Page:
Herbal Highlight: St John’s Wort

St John’s Wort

St. John’s wort is a plant with yellow, star-shaped flowers and five petals that grows in Europe, North and South America, Australia, New Zealand, and Eastern Asia. The plant grows in sunny, well-drained areas.

Common Names:  St. John’s wort, hypericum, Klamath weed, goatweed, perforate St John’s-wort,[1] and common Saint John’s Wort [note 1]

Latin Name: Hypericum perforatum
St John’s Wort has most commonly been used for depression. It may possibly be useful for symptoms of menopause, somatization disorder and wound healing (need further research.


This herb has been used for many other medical conditions but there is no proof or it has been proven ineffective for this use. Some include:

  • Pain in the mouth (burning mouth syndrome)
  • Hepatitis C infection
  • Irritable bowel syndrome (IBS)
  • Nerve pain
  • Social nervousness

Insufficient Evidence for

  • Angioplasty
  • Anxiety
  • ADHD
  • Brain tumor
  • Herpes
  • Migraine headache
  • OCD
  • PMS
  • Smoking cessation
  • Tooth pulling
  • Bruises
  • Cancer.
  • Chronic fatigue syndrome (CFS)
  • Excitability
  • Muscle pain
  • Nerve pain
  • Skin conditions
  • Stomach upset
  • Weight loss

“It is a flowering plant in the family Hypericaceae. Although used as a medicinal herb with possible antidepressant activity, high-quality clinical evidence for such effects is absent, and no H. perforatum drug has been approved by the US Food and Drug Administration.[3] The plant is poisonous to livestock.[4]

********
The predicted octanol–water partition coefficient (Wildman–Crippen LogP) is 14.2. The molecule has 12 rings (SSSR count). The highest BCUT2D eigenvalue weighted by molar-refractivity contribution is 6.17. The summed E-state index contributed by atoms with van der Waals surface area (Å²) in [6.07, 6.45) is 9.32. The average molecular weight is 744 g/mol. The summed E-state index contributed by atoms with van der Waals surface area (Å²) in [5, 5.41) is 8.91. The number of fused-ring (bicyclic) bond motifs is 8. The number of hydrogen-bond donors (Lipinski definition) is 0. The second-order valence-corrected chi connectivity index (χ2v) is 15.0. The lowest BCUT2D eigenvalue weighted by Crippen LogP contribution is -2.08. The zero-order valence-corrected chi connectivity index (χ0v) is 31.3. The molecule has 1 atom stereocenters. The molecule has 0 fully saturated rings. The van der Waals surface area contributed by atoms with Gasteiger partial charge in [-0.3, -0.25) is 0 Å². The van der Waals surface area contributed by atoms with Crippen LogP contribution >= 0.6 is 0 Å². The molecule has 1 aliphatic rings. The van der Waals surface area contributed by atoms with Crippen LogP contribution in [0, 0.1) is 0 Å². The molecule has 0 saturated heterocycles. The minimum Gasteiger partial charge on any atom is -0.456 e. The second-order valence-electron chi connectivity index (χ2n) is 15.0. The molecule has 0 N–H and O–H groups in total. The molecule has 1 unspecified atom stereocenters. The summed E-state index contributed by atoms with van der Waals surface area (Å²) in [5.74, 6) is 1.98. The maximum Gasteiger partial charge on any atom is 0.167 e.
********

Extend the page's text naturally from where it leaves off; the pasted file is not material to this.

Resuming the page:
The primary phytochemical constituent of St John’s wort is hyperforin.[5]

Perforate St John’s wort is a herbaceous perennial plant with extensive, creeping rhizomes. Its reddish stems are erect and branched in the upper section, and can grow up to 1 m (3 ft 3 in) high. The stems are woody near their base and may appear jointed from leaf scars.[6] The branches are typically clustered about a depressed base. It has opposite and stalkless leaves that are narrow and oblong in shape and 1–2 cm (0.39–0.79 in) long.[7] Leaves borne on the branches subtend the shortened branchlets. The leaves are yellow-green in color, with scattered translucent dots of glandular tissue.[8] The dots are conspicuous when held up to the light, giving the leaves the “perforated” appearance to which the plant’s Latin name refers. The flowers measure up to 2.5 cm (0.98 in) across, have five petals and sepals and are colored bright yellow with conspicuous black dots.[9] The flowers appear in broad helicoid cymes at the ends of the upper branches, between late spring and early to mid-summer. The cymes are leafy and bear many flowers. The pointed sepals have black glandular dots. The many stamens are united at the base into three bundles. The pollen grains are ellipsoidal.[2] The black and lustrous seeds are rough, netted with coarse grooves.[10]

When flower buds (not the flowers themselves) or seed pods are crushed, a reddish/purple liquid is produced.[11]

—-wiki article

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I have a small amount of this plant growing in my yard and have noticed that it doesn’t like being transplanted. None of mine has grown as well as the one in the picture. Although I wish that it would.

Related Links



National Center for Complementary and Integrative Health

ABC Herbalgram

Alternative Medicine Review

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